By KHRISNA VIRGIL
Tribune Staff Reporter
AGRICULTURE and Marine Resources Minister Alfred Gray yesterday urged Potters Cay and Arawak Cay vendors, who have refused to make an effort to settle outstanding rent, to pay or face a police enforced shut down.
The warning comes after a recent meeting, Mr Gray said, in which several hundred vendors and their associations met with the government, ultimately agreeing on a monthly payment scheme to settle arrears. Officials have asked Potters Cay Dock and Arawak Cay vendors to pay $100 and $200 respectively.
He added that records have shown some vendors with
arrears amounting to $30,000 and $40,000 accumulated around a seven or eight-year period.
“I had indicated before I went on leave,” Mr Gray said, “that I expect those who are involved in the business at those places, that the arrears that has been allowed to accumulate is unacceptable. Those whose leases are in arrears should pay a small amount on the arrears for the vendors at Fish Fry or Arawak Cay.
“I am told that some vendors are belligerent. They are refusing to accept that proposal. And unless the cabinet of the Bahamas stops me, I am going to ensure that those who have no leases are not licensed. If they have no license to operate, I am going to ask the police to close them down.”
Mr Gray could not give a ball park figure of the vendors who had started paying the fees.
When asked why the government was taking such keen interest in regulating and updating the vendor’s leasing system, Mr Gray said laws in the country apply to everyone.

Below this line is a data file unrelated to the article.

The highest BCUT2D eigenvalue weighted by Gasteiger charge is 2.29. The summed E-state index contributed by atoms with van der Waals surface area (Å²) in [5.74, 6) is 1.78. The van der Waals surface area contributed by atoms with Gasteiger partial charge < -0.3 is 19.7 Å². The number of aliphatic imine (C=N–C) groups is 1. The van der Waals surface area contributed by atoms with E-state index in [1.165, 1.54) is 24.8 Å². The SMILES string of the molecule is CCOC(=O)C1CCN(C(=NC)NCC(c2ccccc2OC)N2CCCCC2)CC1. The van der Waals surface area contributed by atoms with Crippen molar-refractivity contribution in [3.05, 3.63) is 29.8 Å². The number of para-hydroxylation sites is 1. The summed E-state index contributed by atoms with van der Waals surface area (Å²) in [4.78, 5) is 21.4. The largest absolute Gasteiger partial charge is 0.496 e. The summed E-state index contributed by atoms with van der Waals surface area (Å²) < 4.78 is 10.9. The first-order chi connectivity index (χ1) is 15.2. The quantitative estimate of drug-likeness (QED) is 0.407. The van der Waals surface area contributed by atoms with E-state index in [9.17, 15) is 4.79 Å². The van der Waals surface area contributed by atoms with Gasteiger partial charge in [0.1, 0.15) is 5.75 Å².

“I think,” he said, “Bahamians expect the government to govern. If people in certain sectors could have arrears (of) thousands and we do nothing about it, then the whole country is going to follow that example. What you don’t do to Peter, you should not be expected to do for Paul. If they were not making money, I would have mercy and pity, but they make money. They just don’t believe the government should get what is due to it.”
And to vendors who claim they cannot afford monthly payments, Mr Gray said it is best to “get out of the business.”
“If you are out of the business, take down your sign. You can’t be in business, making money for yourself, and believe the government could carry on the governance of this country without everyone paying their fair share.”
Mr Gray said the vendors have been given a two-week period to sign agreements with officials to ensure a good standing.